Hogewoerd 122, 2311 HT Leiden, The Netherlands

January 2nd, 2015

The technical sea trials of the all-aluminum Mulder 98 Flybridge have been successfully concluded. The 30-metre custom-built Mulder with its stunning round-bilged hull achieved a maximum speed of 22 knots; two knots more than expected. The sound levels of the 98-footer were also impressively quiet.

January 1st, 2015

Guido de Groot Design is currently working on a complete makeover for the classic motor yacht SYLVIANA (ex Ragazza, Hiba, Aruba II).  Originally built by CRN Ancona in Italy in 1979, her extensive refit will include a 4 meter aft extension that will bring her to a length of nearly 40 meters.

October 7th, 2014

In September, 4 yachts designed by Guido de Groot were exhibited at 3 major international boat shows.  The first being HISWA, an in-water boat show in Amsterdam, where the Mulder Shipyard presented 2 yachts: the Mulder 98’ flybridge and the Mulder Favorite 1500.

September 2nd, 2014

Guido de Groot Design has over the years worked on a number of refit projects. Recent projects include an interior refit carried out at the Moonen shipyard in Holland and an interior refit for the 32m “Mengi Yay” Motor yacht, renamed MY “Y” which was carried out by the sme shipyard in their facilities in Tuzla, Turkey. The refit project for MY “Y” was developed together with Yacht Marine – Management and Brokerage, who did the project management in Turkey.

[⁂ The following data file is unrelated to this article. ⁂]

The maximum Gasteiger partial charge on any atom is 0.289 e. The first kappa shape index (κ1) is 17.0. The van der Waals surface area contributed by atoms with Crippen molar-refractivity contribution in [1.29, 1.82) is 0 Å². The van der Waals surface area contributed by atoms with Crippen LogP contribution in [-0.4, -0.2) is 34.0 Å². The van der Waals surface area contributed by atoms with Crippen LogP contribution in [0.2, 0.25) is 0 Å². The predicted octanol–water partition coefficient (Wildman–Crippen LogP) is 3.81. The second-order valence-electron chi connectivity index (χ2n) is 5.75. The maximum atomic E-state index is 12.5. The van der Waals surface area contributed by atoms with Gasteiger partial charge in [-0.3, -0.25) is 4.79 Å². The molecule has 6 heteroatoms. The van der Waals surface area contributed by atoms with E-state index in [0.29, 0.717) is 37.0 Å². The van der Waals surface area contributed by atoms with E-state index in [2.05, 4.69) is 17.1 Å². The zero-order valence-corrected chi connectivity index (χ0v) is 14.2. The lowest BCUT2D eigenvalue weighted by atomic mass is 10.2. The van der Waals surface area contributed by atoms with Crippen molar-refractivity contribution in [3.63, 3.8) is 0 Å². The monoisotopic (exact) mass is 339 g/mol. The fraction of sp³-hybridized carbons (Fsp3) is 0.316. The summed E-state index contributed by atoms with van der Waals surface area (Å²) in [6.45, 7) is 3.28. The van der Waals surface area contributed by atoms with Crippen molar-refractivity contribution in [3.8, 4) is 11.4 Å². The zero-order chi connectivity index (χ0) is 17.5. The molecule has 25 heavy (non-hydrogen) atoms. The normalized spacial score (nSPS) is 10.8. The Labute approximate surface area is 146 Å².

September 1st, 2014

Guido de Groot Design has recently had the chance to work on two challenging yacht interior projects based on two interior styles from the beginning of the 20th century; “Art Nouveau and Art Deco.

A little research into Art Nouveau shows that it manifested itself mainly in Europe at the turn of the last century (1890-1910). It was known by different names in different parts of the continent; le style moderne originally in France, modernisme (in Catalonia, Spain), Jugendstil in Germany (young style), Secession in Austria, Stile Liberty in Italy and Nieuwe kunst ("new art") in the Netherlands. It came to an end just before World War I, and was replaced by the more rectilinear Modernist style, which was perceived as easier to produce and this in turn, with its machine aesthetic, led onto Art Deco. Art Deco is regularly the source of inspiration to designers, for reasons that are in my mind easy to understand. Spectacular buildings such as the iconic Chrysler building in New York, beautiful cars such as the Cord 812, interiors of ocean liners such as the Normandie, and the designs of Raymond Loewy all still stimulate designers and the owners of many yachts, by their glamour.